When you picture someone with ADHD, do you think of a hyperactive little boy, bouncing off the walls? Many people do. But it’s not the whole picture.
ADHD also looks like me: a 30-year-old woman firmly planted on the couch.
In addition to dealing with the general joys of ADHD, women with the condition also experience a unique set of symptoms and challenges. Understanding them can help ease the guilt and confusion that can come from being a slightly messy woman in a world that seems to demand perfection.
If you didn’t know before, here are just a handful of the hidden struggles of a woman with ADHD.
Boobs, periods, and ADHD
Right out of the gate, girls with ADHD face an uphill battle. That’s because their symptoms are likely to go un- or misdiagnosed, since ADHD looks different in girls than in boys.
Whereas boys usually develop ADHD around age 8, symptoms in girls typically appear at the onset of puberty — because apparently boobs, menstrual cycles, and eyeliner aren’t enough to throw at a middle schooler.
In women, ADHD frequently presents as inattentiveness rather than hyperactivity — unless you’re like me and were lucky enough to have both. This means people frequently write our inattention off as a character flaw, rather than a treatable condition.
When girls with ADHD go to college and lose the structure of parents, curfews, and mandatory school attendance, things get really interesting.
For example, women with ADHD tend to be the fast-talking life of the party, while inwardly having a breakdown about the ever-growing mountain of homework they haven’t even started.
You know that nightmare where you’re late for an exam in a class you’ve never been to? I’ve lived that nightmare. It turns out you can’t BS your way through an astronomy final, after all.
More like manic pixie nightmare
Women with ADHD have an unfortunate tendency to let their problems (and their dishes) pile up in secret, telling no one about the chaos and anxiety that’s slowly taking over their lives.
That may be because they never received a correct diagnosis and don’t have access to the medications and coping strategies that would help. But even if, like me, you’re fully aware you have ADHD, it’s incredibly easy to lose yourself in guilt when you’ve fallen behind on your responsibilities.
And, unfortunately, the world we live in still expects more of women when it comes to some things. Did you forget to send that birthday card? Did your attention stray when your friend needed you to be deep listening? THEN YOU’RE A FAILED WOMAN.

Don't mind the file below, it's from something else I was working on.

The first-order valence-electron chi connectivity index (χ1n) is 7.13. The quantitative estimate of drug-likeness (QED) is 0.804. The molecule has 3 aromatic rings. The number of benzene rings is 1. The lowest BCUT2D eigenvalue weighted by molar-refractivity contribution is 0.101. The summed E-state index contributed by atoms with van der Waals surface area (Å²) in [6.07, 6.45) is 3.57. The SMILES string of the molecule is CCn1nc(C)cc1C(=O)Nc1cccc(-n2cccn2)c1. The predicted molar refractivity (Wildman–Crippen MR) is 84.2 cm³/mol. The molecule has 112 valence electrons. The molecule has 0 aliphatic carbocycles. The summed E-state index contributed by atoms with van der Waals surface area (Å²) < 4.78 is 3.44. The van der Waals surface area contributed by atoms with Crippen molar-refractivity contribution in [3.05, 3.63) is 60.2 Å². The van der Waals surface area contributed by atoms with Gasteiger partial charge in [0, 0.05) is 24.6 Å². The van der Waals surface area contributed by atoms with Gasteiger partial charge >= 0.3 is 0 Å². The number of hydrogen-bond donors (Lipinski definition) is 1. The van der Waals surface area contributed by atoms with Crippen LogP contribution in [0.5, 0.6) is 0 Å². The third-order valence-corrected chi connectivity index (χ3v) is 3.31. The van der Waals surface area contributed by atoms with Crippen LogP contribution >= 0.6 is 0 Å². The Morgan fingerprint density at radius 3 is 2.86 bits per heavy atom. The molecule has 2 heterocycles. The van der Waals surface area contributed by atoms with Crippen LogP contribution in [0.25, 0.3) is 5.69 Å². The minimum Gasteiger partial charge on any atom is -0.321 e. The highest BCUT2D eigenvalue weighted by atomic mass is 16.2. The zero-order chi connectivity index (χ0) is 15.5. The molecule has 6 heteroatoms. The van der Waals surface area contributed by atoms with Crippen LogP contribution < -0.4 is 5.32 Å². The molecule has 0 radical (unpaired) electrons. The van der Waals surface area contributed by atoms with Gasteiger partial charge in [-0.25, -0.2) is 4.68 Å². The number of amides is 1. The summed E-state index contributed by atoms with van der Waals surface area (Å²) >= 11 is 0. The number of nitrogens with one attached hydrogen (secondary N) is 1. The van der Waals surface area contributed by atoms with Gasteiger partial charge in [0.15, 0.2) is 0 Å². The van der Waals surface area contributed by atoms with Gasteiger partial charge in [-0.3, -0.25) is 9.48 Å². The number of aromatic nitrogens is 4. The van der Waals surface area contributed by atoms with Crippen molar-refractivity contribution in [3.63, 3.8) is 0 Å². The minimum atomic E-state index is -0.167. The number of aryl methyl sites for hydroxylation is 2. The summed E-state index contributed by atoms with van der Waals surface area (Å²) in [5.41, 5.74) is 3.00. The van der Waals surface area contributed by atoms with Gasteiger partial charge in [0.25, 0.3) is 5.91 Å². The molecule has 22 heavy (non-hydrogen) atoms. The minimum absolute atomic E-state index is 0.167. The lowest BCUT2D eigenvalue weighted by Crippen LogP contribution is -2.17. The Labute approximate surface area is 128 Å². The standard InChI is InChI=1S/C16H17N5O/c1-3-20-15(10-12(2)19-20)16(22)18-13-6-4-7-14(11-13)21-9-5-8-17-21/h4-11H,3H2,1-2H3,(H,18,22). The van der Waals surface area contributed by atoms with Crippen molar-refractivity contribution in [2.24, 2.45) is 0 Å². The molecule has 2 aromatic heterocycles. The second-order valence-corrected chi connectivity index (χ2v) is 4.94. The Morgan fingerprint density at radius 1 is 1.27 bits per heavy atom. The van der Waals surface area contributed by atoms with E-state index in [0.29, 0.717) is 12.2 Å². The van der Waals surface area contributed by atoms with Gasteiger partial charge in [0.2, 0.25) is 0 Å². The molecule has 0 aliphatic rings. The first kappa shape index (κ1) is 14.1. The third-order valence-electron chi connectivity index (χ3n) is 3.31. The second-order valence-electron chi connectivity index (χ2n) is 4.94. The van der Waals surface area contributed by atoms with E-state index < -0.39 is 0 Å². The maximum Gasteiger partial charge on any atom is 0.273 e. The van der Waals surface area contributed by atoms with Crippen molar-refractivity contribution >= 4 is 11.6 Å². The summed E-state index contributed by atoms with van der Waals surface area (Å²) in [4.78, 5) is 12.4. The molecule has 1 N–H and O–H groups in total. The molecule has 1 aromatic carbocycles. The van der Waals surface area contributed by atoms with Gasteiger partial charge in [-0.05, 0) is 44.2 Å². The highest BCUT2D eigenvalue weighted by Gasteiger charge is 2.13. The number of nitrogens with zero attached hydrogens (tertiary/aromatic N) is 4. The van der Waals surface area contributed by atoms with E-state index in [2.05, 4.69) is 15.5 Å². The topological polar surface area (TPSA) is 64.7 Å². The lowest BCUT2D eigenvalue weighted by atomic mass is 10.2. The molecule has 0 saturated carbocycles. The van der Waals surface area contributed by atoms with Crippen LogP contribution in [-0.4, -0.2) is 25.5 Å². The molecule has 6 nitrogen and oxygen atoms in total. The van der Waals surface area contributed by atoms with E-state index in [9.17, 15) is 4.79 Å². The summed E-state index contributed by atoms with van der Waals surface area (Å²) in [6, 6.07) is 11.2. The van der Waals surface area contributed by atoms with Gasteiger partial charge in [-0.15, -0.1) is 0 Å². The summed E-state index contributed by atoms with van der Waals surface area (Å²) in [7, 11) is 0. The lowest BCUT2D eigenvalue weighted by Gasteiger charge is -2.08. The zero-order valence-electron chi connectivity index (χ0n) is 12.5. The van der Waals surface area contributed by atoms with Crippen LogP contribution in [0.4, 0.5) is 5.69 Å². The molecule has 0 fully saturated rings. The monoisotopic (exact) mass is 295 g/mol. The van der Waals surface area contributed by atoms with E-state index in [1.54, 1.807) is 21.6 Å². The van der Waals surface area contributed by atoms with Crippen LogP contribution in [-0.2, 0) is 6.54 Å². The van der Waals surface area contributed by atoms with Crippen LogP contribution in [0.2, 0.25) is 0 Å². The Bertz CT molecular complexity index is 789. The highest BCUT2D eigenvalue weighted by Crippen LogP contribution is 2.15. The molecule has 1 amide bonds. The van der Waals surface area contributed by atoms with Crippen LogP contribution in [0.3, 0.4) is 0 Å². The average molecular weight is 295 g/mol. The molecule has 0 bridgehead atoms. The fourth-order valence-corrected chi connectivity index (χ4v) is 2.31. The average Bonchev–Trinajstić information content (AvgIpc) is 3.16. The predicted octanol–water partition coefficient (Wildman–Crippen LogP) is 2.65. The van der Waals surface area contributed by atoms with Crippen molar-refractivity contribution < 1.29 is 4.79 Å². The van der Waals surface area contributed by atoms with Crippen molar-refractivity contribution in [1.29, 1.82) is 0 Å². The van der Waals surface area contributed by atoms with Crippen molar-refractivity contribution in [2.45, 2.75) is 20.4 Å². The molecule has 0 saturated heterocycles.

Girl probs in a man’s world
Most people with ADHD have trouble keeping up with their keys and wallets, but it’s a lot harder when your clothes aren’t even designed with pockets!
And then, of course, there’s the aggravation of explaining your diagnosis to people who frequently don’t believe you because, “Can girls even have ADHD?”
The short answer is yes. But according to the Centers for Disease Control and Prevention (CDC), boys are much more likely to receive a diagnosis — and this isn’t because more boys have the condition. Research has shown that the adults in a girl’s life — like parents and teachers — just don't know what to look for or what to do if they do notice symptoms.
Let’s start fixing the problem there.
‘Having it all’ with ADHD
Despite my challenges, I still think I’ve got it easy compared to other women with ADHD.
For one thing, I’m a lesbian, which means I’m not expected to be the sole provider of organized feminine energy in my relationships. It’s true — society offers me a little more latitude to be a rough-around-the-edges tomboy.
I also work from home, which means I have a relaxed routine and can cultivate a stress-free jeans and T-shirt aesthetic and avoid the exhaustion of a complicated hair and makeup routine.
And I don’t have kids, which means I only have my schedule to keep track of (and my body to occasionally forget to feed). Straight women with kids, makeup, and ADHD? Y’all are the real heroes.
Regardless of your circumstances, if you’re a woman with ADHD, the best thing you can give yourself (other than medication and organizational strategies) is a break. Be thankful for all the things your brain can do, and set realistic goals about everything else.
And don’t be afraid to be loud and proud about your ADHD! We may be adult women with houses and cars and bank accounts, but we’re entitled to be just as distracted as the kids.